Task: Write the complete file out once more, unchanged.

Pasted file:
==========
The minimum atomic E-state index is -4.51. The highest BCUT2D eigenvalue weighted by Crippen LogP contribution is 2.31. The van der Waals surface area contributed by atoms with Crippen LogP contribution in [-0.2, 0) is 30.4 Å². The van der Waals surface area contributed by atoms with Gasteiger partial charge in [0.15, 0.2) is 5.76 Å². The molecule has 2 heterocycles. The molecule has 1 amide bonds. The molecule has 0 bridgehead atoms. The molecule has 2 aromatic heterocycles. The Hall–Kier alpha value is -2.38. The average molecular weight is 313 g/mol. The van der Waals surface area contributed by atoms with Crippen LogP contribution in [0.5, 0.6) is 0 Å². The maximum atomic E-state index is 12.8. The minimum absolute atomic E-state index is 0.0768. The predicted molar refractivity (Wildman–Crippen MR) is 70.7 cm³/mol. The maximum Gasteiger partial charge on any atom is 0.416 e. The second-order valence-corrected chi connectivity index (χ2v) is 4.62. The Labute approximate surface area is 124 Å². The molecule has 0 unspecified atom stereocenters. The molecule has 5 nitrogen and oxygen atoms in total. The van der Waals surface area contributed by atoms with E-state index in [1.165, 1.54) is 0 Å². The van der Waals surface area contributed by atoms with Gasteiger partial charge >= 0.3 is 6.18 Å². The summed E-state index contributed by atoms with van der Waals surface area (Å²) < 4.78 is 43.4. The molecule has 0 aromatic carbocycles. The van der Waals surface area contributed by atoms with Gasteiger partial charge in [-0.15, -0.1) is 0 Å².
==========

The minimum atomic E-state index is -4.51. The highest BCUT2D eigenvalue weighted by Crippen LogP contribution is 2.31. The van der Waals surface area contributed by atoms with Crippen LogP contribution in [-0.2, 0) is 30.4 Å². The van der Waals surface area contributed by atoms with Gasteiger partial charge in [0.15, 0.2) is 5.76 Å². The molecule has 2 heterocycles. The molecule has 1 amide bonds. The molecule has 0 bridgehead atoms. The molecule has 2 aromatic heterocycles. The Hall–Kier alpha value is -2.38. The average molecular weight is 313 g/mol. The van der Waals surface area contributed by atoms with Crippen LogP contribution in [0.5, 0.6) is 0 Å². The maximum atomic E-state index is 12.8. The minimum absolute atomic E-state index is 0.0768. The predicted molar refractivity (Wildman–Crippen MR) is 70.7 cm³/mol. The maximum Gasteiger partial charge on any atom is 0.416 e. The second-order valence-corrected chi connectivity index (χ2v) is 4.62. The Labute approximate surface area is 124 Å². The molecule has 0 unspecified atom stereocenters. The molecule has 5 nitrogen and oxygen atoms in total. The van der Waals surface area contributed by atoms with E-state index in [1.165, 1.54) is 0 Å². The van der Waals surface area contributed by atoms with Gasteiger partial charge >= 0.3 is 6.18 Å². The summed E-state index contributed by atoms with van der Waals surface area (Å²) < 4.78 is 43.4. The molecule has 0 aromatic carbocycles. The van der Waals surface area contributed by atoms with Gasteiger partial charge in [-0.15, -0.1) is 0 Å².